'Superhero' confronts Portugal's fascist past with satire
By Andrei Khalip
LISBON (Reuters) - The Portuguese prefer not to talk, much less joke, about the 1932-1968 fascist dictatorship of Antonio Salazar - which may explain why it has taken a "superhero" to broach the topic in a big-screen comedy.
The masked, moustachioed "Capitao Falcao" (Captain Falcon) is Salazar's most trusted henchman in a movie of the same name, tackling the "red menace" of communism and attempts to bring democracy to Portugal in the 1960s.
The much-awaited release - in which the motorcycle-riding Falcao and his sidecar-borne sidekick the Partridge Kid fight bearded communists in red overalls armed with hammers and sickles - is due to hit Portuguese movie theatres next summer.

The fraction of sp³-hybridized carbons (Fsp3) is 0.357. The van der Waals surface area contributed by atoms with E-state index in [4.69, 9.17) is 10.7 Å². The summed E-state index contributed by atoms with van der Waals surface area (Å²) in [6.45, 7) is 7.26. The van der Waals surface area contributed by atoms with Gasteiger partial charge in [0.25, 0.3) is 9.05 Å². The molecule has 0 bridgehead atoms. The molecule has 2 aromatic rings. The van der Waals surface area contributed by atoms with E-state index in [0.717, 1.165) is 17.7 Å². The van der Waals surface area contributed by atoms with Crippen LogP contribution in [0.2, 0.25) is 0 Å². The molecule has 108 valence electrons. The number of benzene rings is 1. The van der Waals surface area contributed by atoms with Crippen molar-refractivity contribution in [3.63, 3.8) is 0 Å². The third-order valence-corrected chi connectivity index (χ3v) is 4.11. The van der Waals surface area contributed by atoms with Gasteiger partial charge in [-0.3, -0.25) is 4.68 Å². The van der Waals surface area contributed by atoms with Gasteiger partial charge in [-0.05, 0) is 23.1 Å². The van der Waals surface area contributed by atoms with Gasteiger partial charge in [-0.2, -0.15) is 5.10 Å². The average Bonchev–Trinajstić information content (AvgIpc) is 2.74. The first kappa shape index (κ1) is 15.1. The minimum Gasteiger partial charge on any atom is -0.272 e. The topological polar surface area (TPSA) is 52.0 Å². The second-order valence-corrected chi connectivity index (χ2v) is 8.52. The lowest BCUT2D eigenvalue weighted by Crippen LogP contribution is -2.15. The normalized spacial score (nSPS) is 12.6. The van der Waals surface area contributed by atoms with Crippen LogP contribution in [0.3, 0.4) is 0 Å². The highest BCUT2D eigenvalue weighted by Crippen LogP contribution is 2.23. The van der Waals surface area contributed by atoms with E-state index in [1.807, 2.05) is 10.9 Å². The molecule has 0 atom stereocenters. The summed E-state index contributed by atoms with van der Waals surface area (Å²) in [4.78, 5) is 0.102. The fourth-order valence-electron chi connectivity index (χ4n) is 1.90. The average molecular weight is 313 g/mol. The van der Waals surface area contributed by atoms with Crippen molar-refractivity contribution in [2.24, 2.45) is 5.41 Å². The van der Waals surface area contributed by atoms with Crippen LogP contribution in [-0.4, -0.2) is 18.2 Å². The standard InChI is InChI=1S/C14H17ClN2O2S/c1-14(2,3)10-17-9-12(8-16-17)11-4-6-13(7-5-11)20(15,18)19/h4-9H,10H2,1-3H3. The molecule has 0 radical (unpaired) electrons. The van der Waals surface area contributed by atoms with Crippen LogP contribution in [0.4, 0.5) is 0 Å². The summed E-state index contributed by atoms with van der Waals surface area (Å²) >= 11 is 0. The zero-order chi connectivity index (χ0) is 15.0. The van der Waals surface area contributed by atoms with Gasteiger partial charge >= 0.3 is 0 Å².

Far from an ultra-conservative apologia, the film is a spoof designed to "exorcise some of our demons of the past by laughter", said director Joao Leitao, 32, whose crew describes Falcao as an "ultra-patriot and ultra-idiot".
The imagery was partly inspired by the 1960s "Batman" TV series, while the humor is more in the mould of the BBC's 1980s sitcom 'Allo 'Allo!' about Nazi-occupied France, he said.
"If we don't laugh at ourselves, we don't grow, we risk only looking at the past as something glorious, which is a very Portuguese defect," Leitao said while wrapping up shooting in a darkened studio hangar in Lisbon.
"It's scary that in our current economic crisis there are people saying 'there was no unemployment under Salazar'," he added. Portugal, which needed a financial bailout in 2011, only recently emerged from its worst recession since the 1970s.
Salazar ruled Portugal and its colonies with an iron fist for decades. His authoritarian New State government, backed by the PIDE secret police, outlived him to fall in 1974 after a practically bloodless Carnation Revolution. Continued...